Experimental investigation of spectral global irradiance measurement errors due to a non ideal cosine response.

Abstract

Due to limitations in the diffusers used for global irradiance measurements, the method usually applied to correct global irradiance measurements is investigated. Based on sky radiance measurements, the assumption of a homogeneous sky radiance distribution generally used to calculate the diffuse part of the global cosine error is accurate to within ±1.5% in the UVB for varying atmospheric and geographic conditions.

At longer wavelengths, the assumption of a homogeneous sky radiance distribution should not be used for global cosine corrections since it underestimates the true diffuse cosine error by up to 10% at 500 nm. The accuracy of diffuse irradiance measurements using shading disks is investigated and its dependence on different aerosol amounts is shown.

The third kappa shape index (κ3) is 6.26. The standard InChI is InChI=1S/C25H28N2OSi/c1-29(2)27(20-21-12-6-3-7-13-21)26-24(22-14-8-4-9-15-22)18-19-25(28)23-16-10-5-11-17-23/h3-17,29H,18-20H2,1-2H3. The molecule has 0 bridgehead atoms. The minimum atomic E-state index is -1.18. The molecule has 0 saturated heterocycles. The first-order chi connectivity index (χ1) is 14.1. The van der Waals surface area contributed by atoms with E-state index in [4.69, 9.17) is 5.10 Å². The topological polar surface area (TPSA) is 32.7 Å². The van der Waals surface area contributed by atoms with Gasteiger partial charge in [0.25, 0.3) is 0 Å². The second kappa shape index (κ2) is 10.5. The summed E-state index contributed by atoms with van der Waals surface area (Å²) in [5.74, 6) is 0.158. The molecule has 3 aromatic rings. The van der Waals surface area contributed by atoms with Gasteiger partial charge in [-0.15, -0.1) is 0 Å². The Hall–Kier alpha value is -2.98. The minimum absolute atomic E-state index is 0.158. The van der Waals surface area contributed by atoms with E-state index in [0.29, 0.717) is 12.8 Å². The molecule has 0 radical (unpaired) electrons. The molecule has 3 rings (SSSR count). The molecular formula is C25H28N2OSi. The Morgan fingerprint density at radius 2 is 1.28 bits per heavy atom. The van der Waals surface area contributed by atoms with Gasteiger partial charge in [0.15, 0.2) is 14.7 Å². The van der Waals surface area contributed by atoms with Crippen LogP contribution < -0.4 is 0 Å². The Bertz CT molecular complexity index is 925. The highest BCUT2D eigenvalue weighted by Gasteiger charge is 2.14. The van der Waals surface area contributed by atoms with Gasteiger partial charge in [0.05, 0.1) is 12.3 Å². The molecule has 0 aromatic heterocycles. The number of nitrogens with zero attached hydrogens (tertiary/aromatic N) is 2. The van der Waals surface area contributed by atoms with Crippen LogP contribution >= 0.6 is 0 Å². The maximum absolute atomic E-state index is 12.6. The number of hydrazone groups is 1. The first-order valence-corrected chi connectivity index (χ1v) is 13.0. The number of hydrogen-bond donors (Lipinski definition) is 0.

The cosine correction of global irradiance measurements is shown to be insensitive to errors in the determination of the fraction of direct to global irradiance. The uncertainty in the cosine correction of global irradiance measurements is therefore less than ±2% in the UVB.

Citation

Gröbner, J., Blumthaler, M. and Ambach, W., 1996. Experimental investigation of spectral global irradiance measurement errors due to a non ideal cosine response. Geophysical research letters, 23(18), pp.2493-2496.

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Categories: Solar & Photovoltaics

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